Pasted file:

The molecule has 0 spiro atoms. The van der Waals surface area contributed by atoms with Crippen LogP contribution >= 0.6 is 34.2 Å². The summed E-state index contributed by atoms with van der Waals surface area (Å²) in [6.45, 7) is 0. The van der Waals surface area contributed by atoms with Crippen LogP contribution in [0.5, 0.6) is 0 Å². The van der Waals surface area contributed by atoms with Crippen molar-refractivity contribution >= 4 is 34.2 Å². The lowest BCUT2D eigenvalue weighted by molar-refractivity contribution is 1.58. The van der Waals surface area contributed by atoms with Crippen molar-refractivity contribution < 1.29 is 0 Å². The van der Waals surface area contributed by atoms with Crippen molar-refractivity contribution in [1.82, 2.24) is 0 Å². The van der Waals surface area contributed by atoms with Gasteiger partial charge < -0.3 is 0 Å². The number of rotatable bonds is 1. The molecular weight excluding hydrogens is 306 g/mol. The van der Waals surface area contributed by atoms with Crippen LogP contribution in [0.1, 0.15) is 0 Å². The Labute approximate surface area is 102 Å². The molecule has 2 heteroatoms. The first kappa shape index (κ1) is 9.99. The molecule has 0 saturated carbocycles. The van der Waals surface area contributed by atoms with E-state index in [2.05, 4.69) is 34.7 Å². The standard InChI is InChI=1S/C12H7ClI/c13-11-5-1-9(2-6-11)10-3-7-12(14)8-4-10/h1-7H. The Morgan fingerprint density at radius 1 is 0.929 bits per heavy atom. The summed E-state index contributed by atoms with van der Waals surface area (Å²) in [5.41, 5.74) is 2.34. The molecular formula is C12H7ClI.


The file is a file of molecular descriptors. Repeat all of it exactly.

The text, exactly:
The molecule has 0 spiro atoms. The van der Waals surface area contributed by atoms with Crippen LogP contribution >= 0.6 is 34.2 Å². The summed E-state index contributed by atoms with van der Waals surface area (Å²) in [6.45, 7) is 0. The van der Waals surface area contributed by atoms with Crippen LogP contribution in [0.5, 0.6) is 0 Å². The van der Waals surface area contributed by atoms with Crippen molar-refractivity contribution >= 4 is 34.2 Å². The lowest BCUT2D eigenvalue weighted by molar-refractivity contribution is 1.58. The van der Waals surface area contributed by atoms with Crippen molar-refractivity contribution < 1.29 is 0 Å². The van der Waals surface area contributed by atoms with Crippen molar-refractivity contribution in [1.82, 2.24) is 0 Å². The van der Waals surface area contributed by atoms with Gasteiger partial charge < -0.3 is 0 Å². The number of rotatable bonds is 1. The molecular weight excluding hydrogens is 306 g/mol. The van der Waals surface area contributed by atoms with Crippen LogP contribution in [0.1, 0.15) is 0 Å². The Labute approximate surface area is 102 Å². The molecule has 2 heteroatoms. The first kappa shape index (κ1) is 9.99. The molecule has 0 saturated carbocycles. The van der Waals surface area contributed by atoms with E-state index in [2.05, 4.69) is 34.7 Å². The standard InChI is InChI=1S/C12H7ClI/c13-11-5-1-9(2-6-11)10-3-7-12(14)8-4-10/h1-7H. The Morgan fingerprint density at radius 1 is 0.929 bits per heavy atom. The summed E-state index contributed by atoms with van der Waals surface area (Å²) in [5.41, 5.74) is 2.34. The molecular formula is C12H7ClI.